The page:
Introduction Bias occurs in particular when estimates are based on sparse or inadequate data. We have estimated the burden of cancer in Great Britain attributable to occupation using an attributable fraction (AF) methodology, and present an adaptation of Greenland's1 Monte-Carlo sensitivity analysis (MCSA) to account for bias uncertainty.
Methods Sources of bias in burden estimation include using Levin's estimator with adjusted RR, unknown cancer latency, unknown proportions exposed and inadequate estimates of employment turnover. Each source of bias operates on a component of the AF estimator, which is represented by a factor for which a prior distribution is estimated from independent sources. Monte-Carlo repeated sampling from these distributions is then used, recalculating the AF each time.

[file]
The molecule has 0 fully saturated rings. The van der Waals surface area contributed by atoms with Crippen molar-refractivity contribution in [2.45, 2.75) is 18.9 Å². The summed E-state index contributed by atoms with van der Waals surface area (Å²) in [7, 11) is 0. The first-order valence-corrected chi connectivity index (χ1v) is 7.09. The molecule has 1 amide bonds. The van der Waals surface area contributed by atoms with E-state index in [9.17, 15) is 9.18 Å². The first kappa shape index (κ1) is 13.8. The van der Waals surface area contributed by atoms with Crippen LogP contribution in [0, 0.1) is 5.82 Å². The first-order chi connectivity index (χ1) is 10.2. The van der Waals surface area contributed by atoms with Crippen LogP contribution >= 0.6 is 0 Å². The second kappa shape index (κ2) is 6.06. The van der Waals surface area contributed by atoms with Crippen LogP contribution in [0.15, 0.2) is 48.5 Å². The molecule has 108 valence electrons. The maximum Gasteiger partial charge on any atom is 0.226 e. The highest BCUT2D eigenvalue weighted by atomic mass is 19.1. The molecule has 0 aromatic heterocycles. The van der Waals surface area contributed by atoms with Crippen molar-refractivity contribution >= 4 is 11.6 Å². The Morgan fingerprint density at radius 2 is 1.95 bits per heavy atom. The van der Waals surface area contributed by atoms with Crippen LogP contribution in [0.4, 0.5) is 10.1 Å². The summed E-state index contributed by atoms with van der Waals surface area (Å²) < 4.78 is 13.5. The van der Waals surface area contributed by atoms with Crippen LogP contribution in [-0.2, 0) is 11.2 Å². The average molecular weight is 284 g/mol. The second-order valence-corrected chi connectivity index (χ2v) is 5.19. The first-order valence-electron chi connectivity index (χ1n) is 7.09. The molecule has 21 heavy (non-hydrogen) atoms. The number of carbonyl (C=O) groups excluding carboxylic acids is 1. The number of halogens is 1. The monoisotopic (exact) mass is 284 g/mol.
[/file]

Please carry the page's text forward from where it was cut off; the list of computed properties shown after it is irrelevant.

Results Results are presented graphically for a hierarchy of bias sources that contribute to an overall credibility interval for the AF. For sinonasal cancer and wood dust the intervals for bias due to the variables contributing to the proportions exposed are narrower than the interval for RR random error only, and bias from incorrect use of Levin's estimator makes the least contribution.
Conclusion The method presented illustrates the use of credibility intervals to indicate important sources of uncertainty and facilitates identification of data gaps and future research needs.
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